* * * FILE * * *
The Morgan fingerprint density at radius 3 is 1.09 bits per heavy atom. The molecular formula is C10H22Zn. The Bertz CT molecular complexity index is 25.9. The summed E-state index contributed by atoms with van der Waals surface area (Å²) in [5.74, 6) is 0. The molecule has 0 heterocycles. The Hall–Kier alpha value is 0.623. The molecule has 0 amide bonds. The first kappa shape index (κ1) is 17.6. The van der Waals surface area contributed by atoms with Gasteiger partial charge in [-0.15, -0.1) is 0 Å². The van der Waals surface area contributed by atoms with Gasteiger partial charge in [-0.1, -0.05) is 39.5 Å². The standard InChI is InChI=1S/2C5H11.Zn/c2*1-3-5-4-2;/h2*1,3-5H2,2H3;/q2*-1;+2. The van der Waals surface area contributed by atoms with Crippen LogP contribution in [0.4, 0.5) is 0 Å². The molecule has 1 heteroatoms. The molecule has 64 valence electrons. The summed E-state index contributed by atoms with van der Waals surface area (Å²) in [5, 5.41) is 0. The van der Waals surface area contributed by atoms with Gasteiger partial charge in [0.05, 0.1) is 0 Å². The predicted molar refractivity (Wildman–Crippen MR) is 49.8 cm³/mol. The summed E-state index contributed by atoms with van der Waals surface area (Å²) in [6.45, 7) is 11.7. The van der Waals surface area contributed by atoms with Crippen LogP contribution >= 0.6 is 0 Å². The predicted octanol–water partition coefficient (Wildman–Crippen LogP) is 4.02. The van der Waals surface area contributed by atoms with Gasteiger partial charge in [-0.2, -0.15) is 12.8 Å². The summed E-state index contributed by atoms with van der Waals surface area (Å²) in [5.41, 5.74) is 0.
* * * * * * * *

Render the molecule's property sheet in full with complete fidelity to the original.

The Morgan fingerprint density at radius 3 is 1.09 bits per heavy atom. The molecular formula is C10H22Zn. The Bertz CT molecular complexity index is 25.9. The summed E-state index contributed by atoms with van der Waals surface area (Å²) in [5.74, 6) is 0. The molecule has 0 heterocycles. The Hall–Kier alpha value is 0.623. The molecule has 0 amide bonds. The first kappa shape index (κ1) is 17.6. The van der Waals surface area contributed by atoms with Gasteiger partial charge in [-0.15, -0.1) is 0 Å². The van der Waals surface area contributed by atoms with Gasteiger partial charge in [-0.1, -0.05) is 39.5 Å². The standard InChI is InChI=1S/2C5H11.Zn/c2*1-3-5-4-2;/h2*1,3-5H2,2H3;/q2*-1;+2. The van der Waals surface area contributed by atoms with Crippen LogP contribution in [0.4, 0.5) is 0 Å². The molecule has 1 heteroatoms. The molecule has 64 valence electrons. The summed E-state index contributed by atoms with van der Waals surface area (Å²) in [5, 5.41) is 0. The van der Waals surface area contributed by atoms with Gasteiger partial charge in [0.05, 0.1) is 0 Å². The predicted molar refractivity (Wildman–Crippen MR) is 49.8 cm³/mol. The summed E-state index contributed by atoms with van der Waals surface area (Å²) in [6.45, 7) is 11.7. The van der Waals surface area contributed by atoms with Crippen LogP contribution >= 0.6 is 0 Å². The predicted octanol–water partition coefficient (Wildman–Crippen LogP) is 4.02. The van der Waals surface area contributed by atoms with Gasteiger partial charge in [-0.2, -0.15) is 12.8 Å². The summed E-state index contributed by atoms with van der Waals surface area (Å²) in [5.41, 5.74) is 0.